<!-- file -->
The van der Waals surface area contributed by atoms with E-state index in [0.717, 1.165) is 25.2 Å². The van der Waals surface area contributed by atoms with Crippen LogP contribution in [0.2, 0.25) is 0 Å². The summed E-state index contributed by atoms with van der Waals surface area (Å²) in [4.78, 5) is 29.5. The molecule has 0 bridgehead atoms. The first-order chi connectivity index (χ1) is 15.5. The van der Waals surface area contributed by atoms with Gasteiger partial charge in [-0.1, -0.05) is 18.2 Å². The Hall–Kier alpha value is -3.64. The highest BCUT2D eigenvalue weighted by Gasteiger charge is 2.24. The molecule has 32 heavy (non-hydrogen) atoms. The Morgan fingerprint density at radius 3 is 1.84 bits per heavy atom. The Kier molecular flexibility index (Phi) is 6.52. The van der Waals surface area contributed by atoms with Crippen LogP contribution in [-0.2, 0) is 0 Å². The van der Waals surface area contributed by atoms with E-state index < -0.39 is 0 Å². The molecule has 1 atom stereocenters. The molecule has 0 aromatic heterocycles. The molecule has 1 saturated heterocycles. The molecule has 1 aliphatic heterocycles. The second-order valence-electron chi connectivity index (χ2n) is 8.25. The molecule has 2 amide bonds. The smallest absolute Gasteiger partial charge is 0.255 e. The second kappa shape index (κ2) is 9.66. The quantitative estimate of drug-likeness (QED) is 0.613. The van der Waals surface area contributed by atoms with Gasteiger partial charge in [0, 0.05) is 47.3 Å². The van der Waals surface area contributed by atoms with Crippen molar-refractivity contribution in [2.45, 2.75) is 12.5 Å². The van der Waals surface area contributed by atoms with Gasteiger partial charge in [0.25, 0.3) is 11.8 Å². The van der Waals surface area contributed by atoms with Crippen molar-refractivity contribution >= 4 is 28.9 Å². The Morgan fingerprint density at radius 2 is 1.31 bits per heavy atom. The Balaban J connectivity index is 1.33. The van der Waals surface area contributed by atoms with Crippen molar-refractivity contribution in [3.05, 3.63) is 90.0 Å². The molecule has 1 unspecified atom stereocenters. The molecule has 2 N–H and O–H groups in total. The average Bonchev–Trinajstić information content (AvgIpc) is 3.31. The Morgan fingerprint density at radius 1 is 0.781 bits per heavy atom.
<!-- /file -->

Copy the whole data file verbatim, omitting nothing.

The van der Waals surface area contributed by atoms with E-state index in [0.717, 1.165) is 25.2 Å². The van der Waals surface area contributed by atoms with Crippen LogP contribution in [0.2, 0.25) is 0 Å². The summed E-state index contributed by atoms with van der Waals surface area (Å²) in [4.78, 5) is 29.5. The molecule has 0 bridgehead atoms. The first-order chi connectivity index (χ1) is 15.5. The van der Waals surface area contributed by atoms with Gasteiger partial charge in [-0.1, -0.05) is 18.2 Å². The Hall–Kier alpha value is -3.64. The highest BCUT2D eigenvalue weighted by Gasteiger charge is 2.24. The molecule has 32 heavy (non-hydrogen) atoms. The Morgan fingerprint density at radius 3 is 1.84 bits per heavy atom. The Kier molecular flexibility index (Phi) is 6.52. The van der Waals surface area contributed by atoms with Crippen LogP contribution in [-0.2, 0) is 0 Å². The van der Waals surface area contributed by atoms with E-state index < -0.39 is 0 Å². The molecule has 1 atom stereocenters. The molecule has 0 aromatic heterocycles. The molecule has 1 saturated heterocycles. The molecule has 1 aliphatic heterocycles. The second-order valence-electron chi connectivity index (χ2n) is 8.25. The molecule has 2 amide bonds. The smallest absolute Gasteiger partial charge is 0.255 e. The second kappa shape index (κ2) is 9.66. The quantitative estimate of drug-likeness (QED) is 0.613. The van der Waals surface area contributed by atoms with Gasteiger partial charge in [0, 0.05) is 47.3 Å². The van der Waals surface area contributed by atoms with Crippen molar-refractivity contribution in [2.45, 2.75) is 12.5 Å². The van der Waals surface area contributed by atoms with Gasteiger partial charge in [0.25, 0.3) is 11.8 Å². The van der Waals surface area contributed by atoms with Crippen molar-refractivity contribution >= 4 is 28.9 Å². The Morgan fingerprint density at radius 2 is 1.31 bits per heavy atom. The Balaban J connectivity index is 1.33. The van der Waals surface area contributed by atoms with Crippen molar-refractivity contribution in [3.05, 3.63) is 90.0 Å². The molecule has 1 unspecified atom stereocenters. The molecule has 2 N–H and O–H groups in total. The average Bonchev–Trinajstić information content (AvgIpc) is 3.31. The Morgan fingerprint density at radius 1 is 0.781 bits per heavy atom.